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Acta Commercii

On-line version ISSN 1684-1999
Print version ISSN 2413-1903

Acta Commer. vol.20 n.1 Johannesburg  2020 



Developing a scale for measuring influential factors towards geotourism development



Khodani MatshusaI; Peta ThomasII; Llewellyn LeonardIII

ISchool of Tourism and Hospitality, College of Business and Economics, University of Johannesburg, Johannesburg, South Africa
IIDepartment of Business Management, College of Business and Economics, University of Johannesburg, Johannesburg, South Africa
IIIDepartment of Environmental Sciences, College of Agriculture and Environmental Sciences, University of South Africa, Johannesburg, South Africa





ORIENTATION: This article provided a theoretical enhancement for geotourism development positing the geotourism development index that contributed to gaining understanding of geotourism development by different stakeholders.
RESEARCH PURPOSE: To establish and delineate a measurement scale of factors and subsequent variables that influenced geotourism development.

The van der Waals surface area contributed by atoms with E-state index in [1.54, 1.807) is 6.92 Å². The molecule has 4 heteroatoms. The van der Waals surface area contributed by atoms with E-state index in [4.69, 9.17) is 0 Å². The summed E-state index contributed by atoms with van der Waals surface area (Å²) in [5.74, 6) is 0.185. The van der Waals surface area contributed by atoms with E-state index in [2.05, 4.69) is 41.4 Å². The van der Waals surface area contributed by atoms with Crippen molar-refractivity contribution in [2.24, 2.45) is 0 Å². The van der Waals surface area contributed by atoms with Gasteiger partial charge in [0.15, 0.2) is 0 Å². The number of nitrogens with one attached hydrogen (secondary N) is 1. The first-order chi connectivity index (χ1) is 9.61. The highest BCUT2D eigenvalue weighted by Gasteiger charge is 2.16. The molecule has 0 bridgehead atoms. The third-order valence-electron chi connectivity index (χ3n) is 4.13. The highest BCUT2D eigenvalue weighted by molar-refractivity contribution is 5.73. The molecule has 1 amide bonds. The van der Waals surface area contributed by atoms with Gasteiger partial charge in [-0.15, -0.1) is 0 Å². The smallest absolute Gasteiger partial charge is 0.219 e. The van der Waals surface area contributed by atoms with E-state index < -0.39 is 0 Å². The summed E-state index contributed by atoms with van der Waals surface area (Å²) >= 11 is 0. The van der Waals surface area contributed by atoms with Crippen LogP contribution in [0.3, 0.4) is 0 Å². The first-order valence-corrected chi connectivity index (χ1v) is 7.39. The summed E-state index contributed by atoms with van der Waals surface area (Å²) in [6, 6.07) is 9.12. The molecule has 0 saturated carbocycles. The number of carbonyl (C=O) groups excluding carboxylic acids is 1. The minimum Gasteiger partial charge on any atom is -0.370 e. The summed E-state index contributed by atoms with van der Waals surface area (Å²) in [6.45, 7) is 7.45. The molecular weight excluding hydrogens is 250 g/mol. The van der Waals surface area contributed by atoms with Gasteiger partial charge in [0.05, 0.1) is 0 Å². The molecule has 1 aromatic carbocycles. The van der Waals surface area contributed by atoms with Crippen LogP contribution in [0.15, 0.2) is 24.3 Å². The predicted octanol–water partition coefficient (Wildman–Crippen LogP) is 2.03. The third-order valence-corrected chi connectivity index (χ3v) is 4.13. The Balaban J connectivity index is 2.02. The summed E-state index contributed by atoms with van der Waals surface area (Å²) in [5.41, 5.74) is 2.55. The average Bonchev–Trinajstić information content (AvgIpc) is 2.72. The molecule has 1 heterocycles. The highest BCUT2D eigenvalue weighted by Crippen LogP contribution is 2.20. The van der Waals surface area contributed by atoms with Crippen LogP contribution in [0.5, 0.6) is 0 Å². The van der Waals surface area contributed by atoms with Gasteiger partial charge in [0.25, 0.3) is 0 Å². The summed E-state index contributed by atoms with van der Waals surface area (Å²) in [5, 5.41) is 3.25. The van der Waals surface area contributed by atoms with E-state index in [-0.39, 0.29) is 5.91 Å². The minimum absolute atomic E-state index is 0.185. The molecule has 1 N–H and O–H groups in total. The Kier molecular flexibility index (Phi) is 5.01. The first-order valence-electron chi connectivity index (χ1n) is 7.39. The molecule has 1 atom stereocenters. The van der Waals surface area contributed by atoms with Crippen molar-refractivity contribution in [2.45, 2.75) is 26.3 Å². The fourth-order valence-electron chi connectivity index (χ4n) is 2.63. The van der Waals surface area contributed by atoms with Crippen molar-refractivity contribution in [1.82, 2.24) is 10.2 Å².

MOTIVATION FOR THIS STUDY: Geotourism has been recognised as a branch of sustainable tourism that can be used for local social sustainability through job creation, poverty alleviation, geoconservation and the development of rural economies. Effective geotourism was impossible without understanding the factors influencing geotourism development. Developing the measurement scale for measuring influential factors was deemed important in understanding and towards geotourism development.
RESEARCH DESIGN, APPROACH AND METHOD: Quantitative data were collected from 105 volunteering respondents in order to understand their perceptions of the influential factors in the context of geotourism in a South African national park. Consequently, a statistical analysis using exploratory factor analysis was performed through the principal axis factoring data extraction method to determine factors to establish a measurement scale for influential factors towards geotourism development.